The two main arguments to pirateplot() are formula and data. In formula, you specify plotting variables in the form y ~ x, where y is the name of the dependent variable, and x is the name of the independent variable. In data, you specify the name of the dataframe object where the variables are stored.

Let’s create a pirateplot of the ChickWeight data. I’ll set the dependent variable to weight, and the independent variable to Time using the argument formula = weight ~ Time:

yarrr::pirateplot(formula = weight ~ Time, # dv is weight, iv is Diet
data = ChickWeight,
main = "Pirateplot of chicken weights",
xlab = "Diet",
ylab = "Weight")

### 11.6.1 Pirateplot themes

There are many different pirateplot themes, these themes dictate the overall look of the plot. To specify a theme, just use the theme = x argument, where x is the theme number:

For example, here is a pirateplot height data from the pirates dataframe using theme = 3. Here, I’ll plot pirates’ heights as a function of their sex and whether or not they wear a headband. I’ll also make the plot all grayscale by using the pal = "gray" argument:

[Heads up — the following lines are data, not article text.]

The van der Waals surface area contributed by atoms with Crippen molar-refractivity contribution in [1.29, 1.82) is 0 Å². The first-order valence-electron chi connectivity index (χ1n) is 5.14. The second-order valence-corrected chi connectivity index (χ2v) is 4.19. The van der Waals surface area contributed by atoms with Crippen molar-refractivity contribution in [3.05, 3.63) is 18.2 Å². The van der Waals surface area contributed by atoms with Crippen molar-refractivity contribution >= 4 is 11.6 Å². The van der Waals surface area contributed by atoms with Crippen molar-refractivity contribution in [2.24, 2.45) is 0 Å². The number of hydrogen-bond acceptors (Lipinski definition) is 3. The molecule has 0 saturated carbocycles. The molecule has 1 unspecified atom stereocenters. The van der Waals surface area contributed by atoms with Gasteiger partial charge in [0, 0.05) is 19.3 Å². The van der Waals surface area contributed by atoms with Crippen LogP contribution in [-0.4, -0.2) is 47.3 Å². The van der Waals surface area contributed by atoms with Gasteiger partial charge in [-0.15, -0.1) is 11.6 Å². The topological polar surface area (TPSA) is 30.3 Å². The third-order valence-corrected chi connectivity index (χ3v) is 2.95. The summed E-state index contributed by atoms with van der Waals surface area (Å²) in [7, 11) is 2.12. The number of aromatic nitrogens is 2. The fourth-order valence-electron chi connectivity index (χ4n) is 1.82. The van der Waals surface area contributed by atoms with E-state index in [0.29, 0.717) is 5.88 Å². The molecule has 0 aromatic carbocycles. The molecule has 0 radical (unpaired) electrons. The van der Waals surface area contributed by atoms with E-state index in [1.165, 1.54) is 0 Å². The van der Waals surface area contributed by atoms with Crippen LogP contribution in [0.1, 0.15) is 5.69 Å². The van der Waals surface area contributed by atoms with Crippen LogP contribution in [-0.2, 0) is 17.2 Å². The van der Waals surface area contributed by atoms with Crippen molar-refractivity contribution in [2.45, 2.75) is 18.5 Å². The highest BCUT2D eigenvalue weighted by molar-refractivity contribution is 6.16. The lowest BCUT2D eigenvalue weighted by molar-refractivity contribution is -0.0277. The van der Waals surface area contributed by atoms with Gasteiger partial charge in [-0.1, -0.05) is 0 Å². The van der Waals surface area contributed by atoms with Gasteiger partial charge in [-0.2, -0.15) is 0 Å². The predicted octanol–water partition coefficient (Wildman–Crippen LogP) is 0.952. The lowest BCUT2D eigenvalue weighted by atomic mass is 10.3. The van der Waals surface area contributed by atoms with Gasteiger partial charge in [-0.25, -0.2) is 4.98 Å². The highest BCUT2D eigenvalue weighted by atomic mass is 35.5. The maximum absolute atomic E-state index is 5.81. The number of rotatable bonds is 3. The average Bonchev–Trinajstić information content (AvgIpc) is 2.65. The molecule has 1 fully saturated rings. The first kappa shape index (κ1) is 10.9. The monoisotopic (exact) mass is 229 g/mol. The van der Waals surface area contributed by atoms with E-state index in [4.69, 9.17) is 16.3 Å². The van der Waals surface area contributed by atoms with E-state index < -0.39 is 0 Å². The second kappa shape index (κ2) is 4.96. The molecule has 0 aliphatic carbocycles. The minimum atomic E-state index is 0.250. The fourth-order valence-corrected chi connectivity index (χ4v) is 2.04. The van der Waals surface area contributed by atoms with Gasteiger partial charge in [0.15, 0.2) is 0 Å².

yarrr::pirateplot(formula = height ~ sex + headband,    # DV = height, IV1 = sex, IV2 = headband
data = pirates,
theme = 3,
main = "Pirate Heights",
pal = "gray")

### 11.6.2 Customizing pirateplots

Regardless of the theme you use, you can always customize the color and opacity of graphical elements. To do this, specify one of the following arguments. Note: Arguments with .f. correspond to the filling of an element, while .b. correspond to the border of an element: